But why bring up instagram at all? Well lately I've been wanting to take a picture, throw a "retro" filter on it, and write a witty caption. But I find myself not interested in doing that. For example: this evening the moon was out, and it was making a statement. It wanted to be felt. It was a pale blue, larger than you could believe, and was forcing itself onto the coming evening. 

They say that a picture is worth a thousand words. But who's words? If you are looking at a picture I took, are they my thousand or yours? Or perhaps someone else? Or maybe five hundred of mine, five hundred of yours. I think that if you are looking at my picture you are thinking all your own words. You're thinking about how pretty it is, how hungry it makes you, how much you want some pie, about why I took that picture of myself, et cetera. But you are thinking your words.

I wanted to take that picture of the moon because it was making me feel things, and I wanted to communicate those feelings. And I didn't take the picture of the moon because no instagram photo, facebook status, tweet, letter, phone call, or text could convey the moment. Nothing short of being there with me could do that. I wanted to share that moment in it's entirety with someone and I don't think there's any other way to do that other than being present. I don't think that there will ever be a way to share the kinds of feelings you experience in a moment through radio waves, phone lines, or the internet.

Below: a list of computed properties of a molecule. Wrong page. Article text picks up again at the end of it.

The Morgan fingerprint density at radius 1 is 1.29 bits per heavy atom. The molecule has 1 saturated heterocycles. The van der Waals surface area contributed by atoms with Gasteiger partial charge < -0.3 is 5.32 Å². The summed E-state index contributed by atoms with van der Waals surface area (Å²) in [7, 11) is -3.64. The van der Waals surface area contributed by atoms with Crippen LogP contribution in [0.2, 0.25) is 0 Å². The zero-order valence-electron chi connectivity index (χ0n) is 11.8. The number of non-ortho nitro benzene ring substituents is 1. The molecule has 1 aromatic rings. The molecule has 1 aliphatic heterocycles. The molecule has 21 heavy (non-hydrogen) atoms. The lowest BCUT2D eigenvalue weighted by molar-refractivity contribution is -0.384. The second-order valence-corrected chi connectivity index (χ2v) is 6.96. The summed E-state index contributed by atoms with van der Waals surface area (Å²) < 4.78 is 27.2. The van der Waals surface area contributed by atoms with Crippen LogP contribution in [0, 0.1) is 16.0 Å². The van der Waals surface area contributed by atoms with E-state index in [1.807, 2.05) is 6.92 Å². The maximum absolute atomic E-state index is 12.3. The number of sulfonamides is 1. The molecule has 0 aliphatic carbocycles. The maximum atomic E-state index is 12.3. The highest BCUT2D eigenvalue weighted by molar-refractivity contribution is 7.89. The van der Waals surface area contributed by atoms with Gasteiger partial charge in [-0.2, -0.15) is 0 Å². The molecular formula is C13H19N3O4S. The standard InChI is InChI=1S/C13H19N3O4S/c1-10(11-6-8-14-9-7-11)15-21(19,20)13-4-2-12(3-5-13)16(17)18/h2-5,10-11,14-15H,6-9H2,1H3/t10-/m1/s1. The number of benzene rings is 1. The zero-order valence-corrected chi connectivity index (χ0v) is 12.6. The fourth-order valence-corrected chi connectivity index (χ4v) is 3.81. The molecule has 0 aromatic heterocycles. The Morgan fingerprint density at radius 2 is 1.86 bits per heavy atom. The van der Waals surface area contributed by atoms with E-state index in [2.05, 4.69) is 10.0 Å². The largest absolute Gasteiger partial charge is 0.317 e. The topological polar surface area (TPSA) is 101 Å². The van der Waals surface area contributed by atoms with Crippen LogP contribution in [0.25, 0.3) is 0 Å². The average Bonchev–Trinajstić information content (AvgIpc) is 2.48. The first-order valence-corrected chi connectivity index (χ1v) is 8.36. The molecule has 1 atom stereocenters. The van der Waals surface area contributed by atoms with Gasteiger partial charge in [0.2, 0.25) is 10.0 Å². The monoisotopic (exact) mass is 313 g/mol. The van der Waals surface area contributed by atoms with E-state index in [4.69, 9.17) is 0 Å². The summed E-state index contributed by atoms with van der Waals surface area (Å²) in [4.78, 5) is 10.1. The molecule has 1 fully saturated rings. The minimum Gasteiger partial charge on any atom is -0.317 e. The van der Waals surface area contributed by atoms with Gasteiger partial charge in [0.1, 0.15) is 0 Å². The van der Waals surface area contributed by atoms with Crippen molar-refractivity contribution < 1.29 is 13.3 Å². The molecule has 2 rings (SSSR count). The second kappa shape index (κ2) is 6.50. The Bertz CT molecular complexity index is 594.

While I was thinking about this I was trying to come up with a conclusion, because that's what I've been taught to do. And I couldn't really think of one. I wanna be with someone? Well, yeah, but that's already known by anyone who: 1. Knows me, and: 2. Is a person who also wants to be with someone. A post on the evils of technology and their inability to communicate the human experience? I suppose that's what it's turned into, but I didn't want it to feel like that.

So I don't know how to conclude this. Enjoy other people? If you get the chance to look at the moon, do it? Don't get your feelings hurt if I don't follow you on some form of social media? Yeah, I think those work.